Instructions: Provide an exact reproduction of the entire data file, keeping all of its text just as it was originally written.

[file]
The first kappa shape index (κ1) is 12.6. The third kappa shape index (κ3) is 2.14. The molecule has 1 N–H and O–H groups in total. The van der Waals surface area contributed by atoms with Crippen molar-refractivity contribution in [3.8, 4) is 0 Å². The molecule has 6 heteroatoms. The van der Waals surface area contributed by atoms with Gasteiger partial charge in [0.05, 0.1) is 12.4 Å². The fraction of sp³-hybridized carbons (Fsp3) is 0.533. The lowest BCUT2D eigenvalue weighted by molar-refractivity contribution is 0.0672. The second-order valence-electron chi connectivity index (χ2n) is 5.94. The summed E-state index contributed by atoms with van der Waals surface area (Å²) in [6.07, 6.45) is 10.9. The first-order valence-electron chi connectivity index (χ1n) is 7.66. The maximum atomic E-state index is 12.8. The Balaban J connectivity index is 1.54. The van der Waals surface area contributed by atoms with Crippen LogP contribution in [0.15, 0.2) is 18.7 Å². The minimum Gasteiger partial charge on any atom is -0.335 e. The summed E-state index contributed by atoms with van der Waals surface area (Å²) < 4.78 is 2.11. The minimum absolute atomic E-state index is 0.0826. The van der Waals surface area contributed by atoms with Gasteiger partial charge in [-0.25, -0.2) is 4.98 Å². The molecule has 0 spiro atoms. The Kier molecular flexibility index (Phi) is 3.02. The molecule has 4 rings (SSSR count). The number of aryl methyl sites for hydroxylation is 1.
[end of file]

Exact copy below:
The first kappa shape index (κ1) is 12.6. The third kappa shape index (κ3) is 2.14. The molecule has 1 N–H and O–H groups in total. The van der Waals surface area contributed by atoms with Crippen molar-refractivity contribution in [3.8, 4) is 0 Å². The molecule has 6 heteroatoms. The van der Waals surface area contributed by atoms with Gasteiger partial charge in [0.05, 0.1) is 12.4 Å². The fraction of sp³-hybridized carbons (Fsp3) is 0.533. The lowest BCUT2D eigenvalue weighted by molar-refractivity contribution is 0.0672. The second-order valence-electron chi connectivity index (χ2n) is 5.94. The summed E-state index contributed by atoms with van der Waals surface area (Å²) in [6.07, 6.45) is 10.9. The first-order valence-electron chi connectivity index (χ1n) is 7.66. The maximum atomic E-state index is 12.8. The Balaban J connectivity index is 1.54. The van der Waals surface area contributed by atoms with Crippen LogP contribution in [0.15, 0.2) is 18.7 Å². The minimum Gasteiger partial charge on any atom is -0.335 e. The summed E-state index contributed by atoms with van der Waals surface area (Å²) < 4.78 is 2.11. The minimum absolute atomic E-state index is 0.0826. The van der Waals surface area contributed by atoms with Gasteiger partial charge in [-0.25, -0.2) is 4.98 Å². The molecule has 0 spiro atoms. The Kier molecular flexibility index (Phi) is 3.02. The molecule has 4 rings (SSSR count). The number of aryl methyl sites for hydroxylation is 1.